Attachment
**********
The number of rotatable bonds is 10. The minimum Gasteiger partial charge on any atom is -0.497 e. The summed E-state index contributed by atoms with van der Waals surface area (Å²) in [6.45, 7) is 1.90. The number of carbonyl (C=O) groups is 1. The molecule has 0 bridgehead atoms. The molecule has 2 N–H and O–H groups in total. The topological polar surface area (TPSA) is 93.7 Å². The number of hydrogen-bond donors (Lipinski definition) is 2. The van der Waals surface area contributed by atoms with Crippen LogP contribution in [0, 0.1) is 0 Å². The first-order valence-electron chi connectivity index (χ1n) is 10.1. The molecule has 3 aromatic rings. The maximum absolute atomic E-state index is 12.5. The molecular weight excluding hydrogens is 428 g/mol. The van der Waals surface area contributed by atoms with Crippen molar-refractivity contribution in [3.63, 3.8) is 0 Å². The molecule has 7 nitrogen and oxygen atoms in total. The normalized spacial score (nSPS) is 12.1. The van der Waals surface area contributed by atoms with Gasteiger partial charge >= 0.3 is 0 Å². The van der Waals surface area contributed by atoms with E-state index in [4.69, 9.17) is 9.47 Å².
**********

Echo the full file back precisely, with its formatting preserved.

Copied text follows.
The number of rotatable bonds is 10. The minimum Gasteiger partial charge on any atom is -0.497 e. The summed E-state index contributed by atoms with van der Waals surface area (Å²) in [6.45, 7) is 1.90. The number of carbonyl (C=O) groups is 1. The molecule has 0 bridgehead atoms. The molecule has 2 N–H and O–H groups in total. The topological polar surface area (TPSA) is 93.7 Å². The number of hydrogen-bond donors (Lipinski definition) is 2. The van der Waals surface area contributed by atoms with Crippen LogP contribution in [0, 0.1) is 0 Å². The first-order valence-electron chi connectivity index (χ1n) is 10.1. The molecule has 3 aromatic rings. The maximum absolute atomic E-state index is 12.5. The molecular weight excluding hydrogens is 428 g/mol. The van der Waals surface area contributed by atoms with Crippen molar-refractivity contribution in [3.63, 3.8) is 0 Å². The molecule has 7 nitrogen and oxygen atoms in total. The normalized spacial score (nSPS) is 12.1. The van der Waals surface area contributed by atoms with Gasteiger partial charge >= 0.3 is 0 Å². The van der Waals surface area contributed by atoms with E-state index in [4.69, 9.17) is 9.47 Å².